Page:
U.S. Federal Trade Commission Files Suit Against Intel

Charged company with illegally using its dominant market position to stifle competition

Accusing the world's biggest computer chipmaker of illegally using its dominant market position to stifle competition, the U.S. Federal Trade Commission announced on Dec. 16 that it had filed suit against Intel.

The FTC alleged that Intel has waged a systematic campaign for a decade to shut out competing microchips produced by rivals by cutting off their access to the marketplace.

"Intel has engaged in a deliberate campaign to hamstring competitive threats to its monopoly," said Richard Feinstein, director of the FTC's Bureau of Competition. "It's been running roughshod over the principles of fair play and the laws protecting competition on the merits. The Commission's action today seeks to remedy the damage that Intel has done to competition, innovation, and, ultimately, the American consumer."

The FTC complaint said Intel's anticompetitive tactics were designed to put the brakes on superior competitive products that threatened its monopoly in the central processing unit (CPU) microchip market.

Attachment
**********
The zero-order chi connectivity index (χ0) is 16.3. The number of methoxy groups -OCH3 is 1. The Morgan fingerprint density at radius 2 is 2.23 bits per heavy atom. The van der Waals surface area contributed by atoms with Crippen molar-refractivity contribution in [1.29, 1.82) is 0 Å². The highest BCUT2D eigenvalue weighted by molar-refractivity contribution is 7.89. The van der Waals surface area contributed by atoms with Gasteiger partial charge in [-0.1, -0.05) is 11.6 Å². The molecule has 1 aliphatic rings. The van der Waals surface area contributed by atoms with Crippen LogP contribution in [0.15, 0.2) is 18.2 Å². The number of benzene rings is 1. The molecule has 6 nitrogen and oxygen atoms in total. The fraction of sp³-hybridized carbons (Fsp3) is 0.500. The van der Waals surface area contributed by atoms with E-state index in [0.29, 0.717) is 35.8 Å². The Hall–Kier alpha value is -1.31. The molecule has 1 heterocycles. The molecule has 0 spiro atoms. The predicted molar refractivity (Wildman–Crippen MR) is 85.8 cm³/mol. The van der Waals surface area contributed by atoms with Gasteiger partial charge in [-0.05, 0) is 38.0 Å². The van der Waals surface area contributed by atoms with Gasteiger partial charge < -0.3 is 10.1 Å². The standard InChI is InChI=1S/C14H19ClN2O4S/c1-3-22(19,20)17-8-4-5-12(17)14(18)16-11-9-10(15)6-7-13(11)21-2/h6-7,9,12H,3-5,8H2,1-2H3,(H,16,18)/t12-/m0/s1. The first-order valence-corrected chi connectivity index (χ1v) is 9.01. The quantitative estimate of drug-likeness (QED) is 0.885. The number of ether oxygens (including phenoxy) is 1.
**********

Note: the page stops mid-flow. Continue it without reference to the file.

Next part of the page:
"Over the last decade, this strategy has succeeded in maintaining the Intel monopoly at the expense of consumers," the FTC statement said. "In the process, Intel deprived consumers of choice and innovation."

The FTC suit comes a month after Intel agreed to pay Advanced Micro Devices $1.25 billion to settle the long-running legal dispute between the two chipmakers on antitrust and patent issues. In exchange, AMD agreed to drop all pending litigation against Intel.

Intel has been facing litigation in the United States, Europe and Asia alleging it abused its dominant position in the sector.

European Union antitrust regulators fined Intel a record 1.06 billion euros (US$1.45 billion) in May, claiming the company abused its stranglehold on the semiconductor market to crush AMD. Intel denied the charges and has appealed the EU ruling.

AMD filed a lawsuit in 2005 in Delaware alleging a catalogue of abuses by Intel, including threats of retaliation against firms if they do not buy from Intel rather than AMD.
At the time of the lawsuit, Intel held a share of more than 80% of the market for microprocessors for the world's personal computers. AMD's share had slipped to just under 16% from about 20% in 2001.

Intel last year also challenged an $18 million fine imposed by South Korea's anti-trust watchdog.

Copyright Agence France-Presse, 2009

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